By Jeff Maisey, The Virginian-Pilot (Norfolk, Va.)
A hot Fourth of July weekend received a spirited send-off as Matchbox Twenty and Sugar Ray each gave fun performances filled with hit songs and memorable gags at the Verizon Wireless Virginia Beach Amphitheater on Sunday night.
This show marked the end of Sugar Ray's leg on the tour, and during their set, Matchbox Twenty arranged for ninjas to crawl down from the rafters after dropping pingpong balls on the band.
As for Sugar Ray's musical effort, the group from Southern California brought an amusing party-like atmosphere to the venue. Illuminated red chili peppers were strung across the band's equipment, and Mexican Day of the Dead artwork gave the stage a South of the Border ambience.
Singer Mark McGrath was in pure party mode also, as he paced energetically back and forth across the stage. And in the center of the stage was not a drum kit, but a full bar, complete with a sombrero-wearing bartender who kept the drinks coming for McGrath.
Throughout their short-but-sweet set of sugar-coated pop songs, Sugar Ray supplied the 15,000-plus members of the audience with a healthy dose of their radio-played tunes, including "Every Morning" and "Someday". They also performed a passable version of the Ramones "Blitzkrieg Bop," before ending with "Fly," a song McGrath dedicated to the local military personnel.
Matchbox Twenty was equally up to the task of fulfilling the expectations of the eager audience, which ranged from middle age to pre-teens. Matchbox's stage set was simple and clean. The guitar speaker cabinets were made from a clear plastic material. Bright reds and blues flashed along with strobe lights. Behind the drum set was a rectangular widescreen that remained brightly lit and created an interesting silhouette of percussionist Paul Doucette.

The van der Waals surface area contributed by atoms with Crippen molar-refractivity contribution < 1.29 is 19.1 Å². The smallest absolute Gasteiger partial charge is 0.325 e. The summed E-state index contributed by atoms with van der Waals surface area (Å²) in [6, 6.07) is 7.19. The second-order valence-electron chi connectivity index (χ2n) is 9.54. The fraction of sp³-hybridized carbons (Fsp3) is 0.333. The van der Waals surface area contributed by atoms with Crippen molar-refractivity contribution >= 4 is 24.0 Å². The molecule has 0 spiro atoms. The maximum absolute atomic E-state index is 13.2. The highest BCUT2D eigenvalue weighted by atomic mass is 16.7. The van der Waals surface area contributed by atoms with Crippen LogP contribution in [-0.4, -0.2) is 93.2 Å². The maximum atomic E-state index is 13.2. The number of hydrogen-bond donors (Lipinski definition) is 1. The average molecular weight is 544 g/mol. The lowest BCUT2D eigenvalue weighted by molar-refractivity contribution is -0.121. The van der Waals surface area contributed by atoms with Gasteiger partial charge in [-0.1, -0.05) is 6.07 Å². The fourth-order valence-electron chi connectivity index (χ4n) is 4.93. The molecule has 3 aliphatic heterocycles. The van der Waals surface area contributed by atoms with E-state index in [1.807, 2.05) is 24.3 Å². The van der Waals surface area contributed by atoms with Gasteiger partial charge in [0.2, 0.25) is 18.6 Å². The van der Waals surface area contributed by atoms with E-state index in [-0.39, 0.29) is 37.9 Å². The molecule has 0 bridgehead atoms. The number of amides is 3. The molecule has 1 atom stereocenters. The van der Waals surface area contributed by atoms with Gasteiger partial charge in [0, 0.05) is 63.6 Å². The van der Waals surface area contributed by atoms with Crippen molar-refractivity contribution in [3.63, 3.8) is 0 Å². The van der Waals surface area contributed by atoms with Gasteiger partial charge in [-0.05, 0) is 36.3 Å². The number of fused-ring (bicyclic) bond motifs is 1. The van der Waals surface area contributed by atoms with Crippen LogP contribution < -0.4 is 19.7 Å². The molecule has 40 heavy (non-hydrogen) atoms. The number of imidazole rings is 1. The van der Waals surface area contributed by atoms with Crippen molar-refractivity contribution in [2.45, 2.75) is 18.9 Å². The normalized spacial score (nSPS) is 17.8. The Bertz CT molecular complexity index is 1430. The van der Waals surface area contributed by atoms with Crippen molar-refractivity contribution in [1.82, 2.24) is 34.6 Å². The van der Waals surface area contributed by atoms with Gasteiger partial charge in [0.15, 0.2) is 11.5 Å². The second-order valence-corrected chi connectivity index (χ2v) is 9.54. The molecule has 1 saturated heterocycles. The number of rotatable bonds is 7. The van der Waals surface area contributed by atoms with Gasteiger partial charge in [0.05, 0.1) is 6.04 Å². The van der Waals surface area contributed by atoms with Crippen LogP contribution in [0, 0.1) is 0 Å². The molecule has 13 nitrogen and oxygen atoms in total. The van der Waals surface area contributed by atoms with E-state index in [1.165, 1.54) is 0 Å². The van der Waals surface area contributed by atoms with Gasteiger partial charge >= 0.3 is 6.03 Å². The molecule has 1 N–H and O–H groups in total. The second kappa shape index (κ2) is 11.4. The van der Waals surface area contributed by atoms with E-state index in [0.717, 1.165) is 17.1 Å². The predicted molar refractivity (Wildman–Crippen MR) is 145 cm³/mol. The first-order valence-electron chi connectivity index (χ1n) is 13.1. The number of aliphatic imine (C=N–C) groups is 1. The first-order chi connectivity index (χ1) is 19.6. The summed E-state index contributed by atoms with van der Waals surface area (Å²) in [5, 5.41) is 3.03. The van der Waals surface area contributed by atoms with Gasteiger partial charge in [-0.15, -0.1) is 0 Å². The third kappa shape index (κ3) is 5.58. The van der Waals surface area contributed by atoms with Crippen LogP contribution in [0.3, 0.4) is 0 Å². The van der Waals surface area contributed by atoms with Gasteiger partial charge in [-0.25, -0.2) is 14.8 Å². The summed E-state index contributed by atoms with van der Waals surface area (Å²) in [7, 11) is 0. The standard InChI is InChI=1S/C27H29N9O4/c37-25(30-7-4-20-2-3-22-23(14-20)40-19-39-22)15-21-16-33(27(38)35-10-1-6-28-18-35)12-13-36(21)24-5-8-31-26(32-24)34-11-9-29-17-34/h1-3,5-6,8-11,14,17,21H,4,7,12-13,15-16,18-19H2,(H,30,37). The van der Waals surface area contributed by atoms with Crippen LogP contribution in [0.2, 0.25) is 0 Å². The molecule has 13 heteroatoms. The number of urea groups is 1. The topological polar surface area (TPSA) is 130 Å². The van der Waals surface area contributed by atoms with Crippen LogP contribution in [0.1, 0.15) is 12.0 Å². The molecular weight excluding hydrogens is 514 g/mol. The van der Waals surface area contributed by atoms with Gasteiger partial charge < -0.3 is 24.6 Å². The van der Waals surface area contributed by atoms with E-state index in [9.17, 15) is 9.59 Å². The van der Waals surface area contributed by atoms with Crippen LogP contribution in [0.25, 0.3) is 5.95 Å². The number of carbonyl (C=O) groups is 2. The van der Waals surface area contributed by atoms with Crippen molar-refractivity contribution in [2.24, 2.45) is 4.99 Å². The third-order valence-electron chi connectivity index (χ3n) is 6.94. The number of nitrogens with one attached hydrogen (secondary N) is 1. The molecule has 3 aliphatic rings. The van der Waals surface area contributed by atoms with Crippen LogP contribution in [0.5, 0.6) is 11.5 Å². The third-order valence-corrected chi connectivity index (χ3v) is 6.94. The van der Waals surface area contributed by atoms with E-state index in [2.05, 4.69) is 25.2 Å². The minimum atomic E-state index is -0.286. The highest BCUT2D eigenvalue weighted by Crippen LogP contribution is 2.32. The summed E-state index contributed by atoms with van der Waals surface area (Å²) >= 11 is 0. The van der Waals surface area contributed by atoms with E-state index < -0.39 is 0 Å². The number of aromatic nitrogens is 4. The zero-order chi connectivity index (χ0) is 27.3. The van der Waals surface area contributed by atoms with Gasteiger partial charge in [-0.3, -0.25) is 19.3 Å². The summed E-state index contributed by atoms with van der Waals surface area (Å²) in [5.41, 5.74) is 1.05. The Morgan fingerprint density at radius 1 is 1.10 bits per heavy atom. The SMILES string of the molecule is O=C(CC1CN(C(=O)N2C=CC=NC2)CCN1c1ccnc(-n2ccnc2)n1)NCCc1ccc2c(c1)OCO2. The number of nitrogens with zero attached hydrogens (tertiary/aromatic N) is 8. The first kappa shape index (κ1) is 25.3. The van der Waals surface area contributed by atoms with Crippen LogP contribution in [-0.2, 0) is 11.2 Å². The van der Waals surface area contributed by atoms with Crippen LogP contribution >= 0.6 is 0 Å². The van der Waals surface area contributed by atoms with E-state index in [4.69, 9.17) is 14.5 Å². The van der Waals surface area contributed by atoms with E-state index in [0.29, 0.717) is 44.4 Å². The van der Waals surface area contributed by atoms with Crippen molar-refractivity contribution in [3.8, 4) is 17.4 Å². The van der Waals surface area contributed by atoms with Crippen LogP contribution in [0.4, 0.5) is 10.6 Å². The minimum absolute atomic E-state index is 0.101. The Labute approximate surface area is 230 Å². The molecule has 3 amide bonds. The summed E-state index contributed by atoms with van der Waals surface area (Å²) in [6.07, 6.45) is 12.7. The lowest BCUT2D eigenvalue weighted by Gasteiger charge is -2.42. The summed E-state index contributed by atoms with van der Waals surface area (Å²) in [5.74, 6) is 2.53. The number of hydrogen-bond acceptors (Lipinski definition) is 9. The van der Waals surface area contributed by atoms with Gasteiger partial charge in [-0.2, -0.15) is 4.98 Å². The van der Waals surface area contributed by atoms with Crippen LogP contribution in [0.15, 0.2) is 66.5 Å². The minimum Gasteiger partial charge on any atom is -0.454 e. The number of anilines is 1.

Matchbox Twenty performed all the hits as heard on radio and in the movies, including "3 AM" and "Disease," a song co-written by singer Rob Thomas and Mick Jagger of the Rolling Stones. They also performed a few cover songs: Paul McCartney and Wings' "Jet" and "Don't You Forget About Me" from Simple Minds.
Singer Rob Thomas kept the women in the audience on the edges of their seats. At one point when he sat at his piano, he said, "I'm just gonna sit here and sweat." That drew a frenzied response from the crowd.
Also on the brisk side of things, merchandise vendors sold out of every T-shirt, sticker and program. By the end of the night, no souvenirs were left in the stands.
And last but not least, in these modern times, members of the audience shot numerous photos from their palm-size digital cameras and dialed friends on their cell phones to broadcast the concert via satellite.